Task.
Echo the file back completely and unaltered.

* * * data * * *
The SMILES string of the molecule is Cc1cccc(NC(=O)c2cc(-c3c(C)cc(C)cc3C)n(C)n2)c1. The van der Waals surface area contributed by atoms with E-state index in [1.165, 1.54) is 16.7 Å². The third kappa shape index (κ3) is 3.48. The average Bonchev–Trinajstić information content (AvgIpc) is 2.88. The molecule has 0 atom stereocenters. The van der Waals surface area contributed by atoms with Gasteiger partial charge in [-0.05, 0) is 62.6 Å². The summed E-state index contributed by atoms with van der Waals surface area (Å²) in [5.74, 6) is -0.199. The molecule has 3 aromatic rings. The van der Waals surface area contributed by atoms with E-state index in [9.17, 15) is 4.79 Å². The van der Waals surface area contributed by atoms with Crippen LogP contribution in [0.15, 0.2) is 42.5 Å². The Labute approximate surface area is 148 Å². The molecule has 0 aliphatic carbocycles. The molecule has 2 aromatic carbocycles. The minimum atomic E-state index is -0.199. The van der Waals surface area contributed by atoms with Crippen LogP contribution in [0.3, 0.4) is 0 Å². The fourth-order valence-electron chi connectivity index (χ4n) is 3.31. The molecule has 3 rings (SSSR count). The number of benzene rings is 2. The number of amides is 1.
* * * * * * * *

The SMILES string of the molecule is Cc1cccc(NC(=O)c2cc(-c3c(C)cc(C)cc3C)n(C)n2)c1. The van der Waals surface area contributed by atoms with E-state index in [1.165, 1.54) is 16.7 Å². The third kappa shape index (κ3) is 3.48. The average Bonchev–Trinajstić information content (AvgIpc) is 2.88. The molecule has 0 atom stereocenters. The van der Waals surface area contributed by atoms with Gasteiger partial charge in [-0.05, 0) is 62.6 Å². The summed E-state index contributed by atoms with van der Waals surface area (Å²) in [5.74, 6) is -0.199. The molecule has 3 aromatic rings. The van der Waals surface area contributed by atoms with E-state index in [9.17, 15) is 4.79 Å². The van der Waals surface area contributed by atoms with Crippen LogP contribution in [0.15, 0.2) is 42.5 Å². The Labute approximate surface area is 148 Å². The molecule has 0 aliphatic carbocycles. The molecule has 2 aromatic carbocycles. The minimum atomic E-state index is -0.199. The van der Waals surface area contributed by atoms with Crippen LogP contribution in [0.3, 0.4) is 0 Å². The fourth-order valence-electron chi connectivity index (χ4n) is 3.31. The molecule has 3 rings (SSSR count). The number of benzene rings is 2. The number of amides is 1.